At Play in the Fields of the Word: Copyright and the Construction of Authorship in the Post-Literate Millennium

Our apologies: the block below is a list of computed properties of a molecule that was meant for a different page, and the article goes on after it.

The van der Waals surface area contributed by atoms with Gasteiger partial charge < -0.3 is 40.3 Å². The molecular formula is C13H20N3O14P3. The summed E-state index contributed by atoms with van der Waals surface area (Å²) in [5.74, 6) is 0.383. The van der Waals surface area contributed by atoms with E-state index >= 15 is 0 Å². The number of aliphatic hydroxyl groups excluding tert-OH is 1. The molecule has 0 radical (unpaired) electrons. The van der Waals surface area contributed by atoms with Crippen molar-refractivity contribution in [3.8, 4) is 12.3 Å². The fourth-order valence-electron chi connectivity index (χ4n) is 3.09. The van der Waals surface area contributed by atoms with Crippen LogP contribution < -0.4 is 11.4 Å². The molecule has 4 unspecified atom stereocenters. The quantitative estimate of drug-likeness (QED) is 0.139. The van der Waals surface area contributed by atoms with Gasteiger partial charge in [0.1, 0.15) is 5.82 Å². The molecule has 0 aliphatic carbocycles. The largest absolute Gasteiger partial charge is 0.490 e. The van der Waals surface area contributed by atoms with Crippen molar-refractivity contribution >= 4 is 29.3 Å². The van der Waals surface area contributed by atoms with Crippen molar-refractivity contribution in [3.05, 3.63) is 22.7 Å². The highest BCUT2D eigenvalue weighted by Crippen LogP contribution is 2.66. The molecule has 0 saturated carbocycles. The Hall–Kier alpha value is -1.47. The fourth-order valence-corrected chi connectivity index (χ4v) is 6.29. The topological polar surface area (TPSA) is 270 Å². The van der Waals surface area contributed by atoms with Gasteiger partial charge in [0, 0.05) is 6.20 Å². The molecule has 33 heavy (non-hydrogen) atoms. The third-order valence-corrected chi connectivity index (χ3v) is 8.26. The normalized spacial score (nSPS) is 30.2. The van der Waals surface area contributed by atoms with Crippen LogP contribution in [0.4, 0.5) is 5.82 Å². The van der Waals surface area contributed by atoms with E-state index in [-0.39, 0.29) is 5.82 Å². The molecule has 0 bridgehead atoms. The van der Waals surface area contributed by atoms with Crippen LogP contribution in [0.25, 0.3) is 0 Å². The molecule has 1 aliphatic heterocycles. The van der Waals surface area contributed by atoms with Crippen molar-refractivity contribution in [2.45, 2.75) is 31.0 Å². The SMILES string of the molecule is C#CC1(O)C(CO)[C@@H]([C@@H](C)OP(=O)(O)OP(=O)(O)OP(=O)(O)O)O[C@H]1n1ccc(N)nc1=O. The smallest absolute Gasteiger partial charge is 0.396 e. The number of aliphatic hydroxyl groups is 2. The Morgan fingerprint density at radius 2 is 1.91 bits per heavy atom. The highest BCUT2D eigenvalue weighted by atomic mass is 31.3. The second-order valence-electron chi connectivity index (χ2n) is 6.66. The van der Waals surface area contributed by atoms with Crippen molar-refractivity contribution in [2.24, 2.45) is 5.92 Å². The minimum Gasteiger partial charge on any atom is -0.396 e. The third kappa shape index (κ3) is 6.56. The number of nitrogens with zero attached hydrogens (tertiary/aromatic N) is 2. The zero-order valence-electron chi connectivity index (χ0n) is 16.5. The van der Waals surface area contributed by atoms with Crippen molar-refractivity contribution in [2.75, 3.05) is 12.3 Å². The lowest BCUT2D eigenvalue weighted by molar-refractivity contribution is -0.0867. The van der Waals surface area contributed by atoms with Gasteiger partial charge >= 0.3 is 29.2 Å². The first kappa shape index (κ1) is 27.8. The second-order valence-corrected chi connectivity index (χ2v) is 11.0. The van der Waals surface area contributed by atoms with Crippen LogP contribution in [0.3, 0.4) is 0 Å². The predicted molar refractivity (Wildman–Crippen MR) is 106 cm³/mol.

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In his celebrated essay, "What is an Author?," Michel Foucault suggested:"It would be pure romanticism . . . to imagine a culture in which the fictive would operate in an absolutely free state, in which fiction would be put at the disposal of everyone and would develop without passing through something like a necessary or constraining figure." In this essay I offer just such an exercise in pure romance. I consider some of the ways in which intellectual property doctrines, prompted into existence by the emergence of the printed word in the fifteenth century, have accommodated the ends of Western culture by enabling authority to authorize authorship in "fiction"--by which I mean, with Foucault (and, for that matter, Freud, Gadamer and Derrida, among others), creative play. I observe how new technologies, the most significant among them still essentially beyond imagining as Foucault wrote, are undermining the efficacy of intellectual property as "a constraining figure" in the evolving embodiments of creative play. I imagine a culture of precisely the sort Foucault thought "pure romanticism": a culture, that is to say, in which creative play is beyond the reach of constraint. Indeed, I argue that such a culture is in fact at hand--that we see it now, and that we know it for exactly what it is: the marvelous, if fearful,proliferation of meaning (to paraphrase Foucault) awaiting us in the post-literate, post modern, post structuralist, antiformalist, surfictive millennium that lies ahead. And finally I welcome the advent of such a culture, in which, at last, all are free to play in the fields of the word.